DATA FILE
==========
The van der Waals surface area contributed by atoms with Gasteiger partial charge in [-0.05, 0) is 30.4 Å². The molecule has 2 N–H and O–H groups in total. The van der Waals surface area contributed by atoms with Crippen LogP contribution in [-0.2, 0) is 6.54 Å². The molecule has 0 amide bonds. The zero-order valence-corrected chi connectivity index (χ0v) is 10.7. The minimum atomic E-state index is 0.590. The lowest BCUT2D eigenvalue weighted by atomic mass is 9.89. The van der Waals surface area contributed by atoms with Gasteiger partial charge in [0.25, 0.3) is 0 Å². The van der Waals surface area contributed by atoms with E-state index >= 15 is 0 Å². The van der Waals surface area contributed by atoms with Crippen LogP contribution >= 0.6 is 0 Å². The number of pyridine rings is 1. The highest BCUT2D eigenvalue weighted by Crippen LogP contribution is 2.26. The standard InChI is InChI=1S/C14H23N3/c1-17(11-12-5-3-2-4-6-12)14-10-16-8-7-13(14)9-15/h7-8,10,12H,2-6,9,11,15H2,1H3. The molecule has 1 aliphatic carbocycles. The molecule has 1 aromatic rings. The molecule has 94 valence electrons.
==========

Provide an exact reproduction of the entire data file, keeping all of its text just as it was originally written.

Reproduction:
The van der Waals surface area contributed by atoms with Gasteiger partial charge in [-0.05, 0) is 30.4 Å². The molecule has 2 N–H and O–H groups in total. The van der Waals surface area contributed by atoms with Crippen LogP contribution in [-0.2, 0) is 6.54 Å². The molecule has 0 amide bonds. The zero-order valence-corrected chi connectivity index (χ0v) is 10.7. The minimum atomic E-state index is 0.590. The lowest BCUT2D eigenvalue weighted by atomic mass is 9.89. The van der Waals surface area contributed by atoms with Gasteiger partial charge in [0.25, 0.3) is 0 Å². The van der Waals surface area contributed by atoms with E-state index >= 15 is 0 Å². The van der Waals surface area contributed by atoms with Crippen LogP contribution >= 0.6 is 0 Å². The number of pyridine rings is 1. The highest BCUT2D eigenvalue weighted by Crippen LogP contribution is 2.26. The standard InChI is InChI=1S/C14H23N3/c1-17(11-12-5-3-2-4-6-12)14-10-16-8-7-13(14)9-15/h7-8,10,12H,2-6,9,11,15H2,1H3. The molecule has 1 aliphatic carbocycles. The molecule has 1 aromatic rings. The molecule has 94 valence electrons.